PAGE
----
As far as things that didn't work, there isn't much to say. Nutrition on hot days maybe? That's probably one thing. Otherwise everything functioned as it should and I had no gear issues whatsoever on the Odin's course. Should I have used a lighter bike? Well, lighter would have been better, but at the expense of the wide tires, umm.........I don't think so. Ideally, the new Salsa Cycles Cutthroat would be the bike I would say was perfect for the Odin's course. Carbon, light, wide tire compatible, and designed for frame bags. It would be the best weapon for the job, plus the Class 5 VRS would play well with Odin's ruts, bumps, and occasional rocks. I'm keenly interested in this bike anyway, so don't be surprised if you read here that I am going to Odin's next year on that bike!
That's about it from the gear perspective. I think Odin's is a very unique course that demands a bit of a different approach in set up. I think a 40mm tire would be minimum width I'd ever consider there, and tubeless is the only way to go at that event. With the amount of MMR and its silty, loose soils, I think a fatter, floating type tire is advisable. Going skinny/light might work if you have tremendous bike handling skills and are fast, so you get the course over with in a hurry. Otherwise I don't see any advantages going skinny/light on bike/bike set up.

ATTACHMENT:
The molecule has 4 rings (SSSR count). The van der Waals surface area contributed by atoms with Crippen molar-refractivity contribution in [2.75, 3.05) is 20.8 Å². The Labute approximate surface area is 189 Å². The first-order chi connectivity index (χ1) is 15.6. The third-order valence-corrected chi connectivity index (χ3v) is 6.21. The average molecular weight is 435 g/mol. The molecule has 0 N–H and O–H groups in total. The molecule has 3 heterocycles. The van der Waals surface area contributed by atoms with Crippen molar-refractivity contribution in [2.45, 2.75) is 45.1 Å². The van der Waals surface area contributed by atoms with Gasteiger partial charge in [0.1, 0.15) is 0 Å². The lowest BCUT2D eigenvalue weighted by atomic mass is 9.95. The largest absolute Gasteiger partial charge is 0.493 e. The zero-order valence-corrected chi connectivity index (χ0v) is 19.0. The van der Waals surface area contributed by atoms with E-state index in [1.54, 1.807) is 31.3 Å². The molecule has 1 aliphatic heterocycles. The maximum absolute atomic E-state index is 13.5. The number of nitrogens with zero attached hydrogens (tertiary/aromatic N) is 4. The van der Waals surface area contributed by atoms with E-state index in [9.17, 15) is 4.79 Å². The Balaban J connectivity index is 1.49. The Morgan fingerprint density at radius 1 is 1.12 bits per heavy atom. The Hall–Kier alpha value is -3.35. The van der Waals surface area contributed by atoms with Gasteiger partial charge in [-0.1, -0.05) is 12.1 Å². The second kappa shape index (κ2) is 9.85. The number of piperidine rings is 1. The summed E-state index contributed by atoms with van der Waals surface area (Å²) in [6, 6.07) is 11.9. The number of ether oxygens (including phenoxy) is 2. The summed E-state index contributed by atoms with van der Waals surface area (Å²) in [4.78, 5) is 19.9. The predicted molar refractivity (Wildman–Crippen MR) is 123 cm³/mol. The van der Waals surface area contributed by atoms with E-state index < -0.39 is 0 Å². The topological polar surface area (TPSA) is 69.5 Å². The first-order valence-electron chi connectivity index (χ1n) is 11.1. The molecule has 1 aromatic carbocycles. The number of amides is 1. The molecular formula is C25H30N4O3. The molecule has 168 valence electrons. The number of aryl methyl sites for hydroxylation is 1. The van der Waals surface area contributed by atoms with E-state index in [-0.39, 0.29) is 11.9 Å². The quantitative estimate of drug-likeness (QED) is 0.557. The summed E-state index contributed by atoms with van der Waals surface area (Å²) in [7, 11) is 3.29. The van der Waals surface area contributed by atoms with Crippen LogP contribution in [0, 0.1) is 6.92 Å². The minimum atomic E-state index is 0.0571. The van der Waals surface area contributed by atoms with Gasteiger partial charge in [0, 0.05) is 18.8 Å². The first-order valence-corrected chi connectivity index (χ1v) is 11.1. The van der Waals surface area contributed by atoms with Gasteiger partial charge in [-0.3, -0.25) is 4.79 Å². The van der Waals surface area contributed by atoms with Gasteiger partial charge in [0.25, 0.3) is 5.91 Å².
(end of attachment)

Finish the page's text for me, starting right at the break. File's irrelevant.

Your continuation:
|The beauty of West Central Nebraska as captured by Wally Kilburg|
Now none of that would be of import unless there was a good reason to ride your bicycle there, and it goes without saying that there are several good reasons to do that. The terrain out there is spectacular, challenging, and so very different than anywhere else that I ride, that I would suggest to you that it should be a bucket list ride, even if Odin's didn't exist as an event. In fact, Matt Bergen mentioned that he was thinking of splitting the Odin's course into two days worth of bike packing, which I think is a really awesome idea. Add in the fact that Potter's Pasture is perhaps the most unique mtb trail system anywhere and right on the Odin's course, and you could bicycle there for a week and never get sick of it.
So, yeah.......I like Odin's Revenge a lot, and I like the people behind it a lot as well. I'll go back again, and maybe I should just go back out just to ride during a different time of the year, just for fun. It's that good, really, and I cannot say enough about the area.
Okay, that's a wrap. Have a safe, fun, bicycling time on this 4th of July weekend!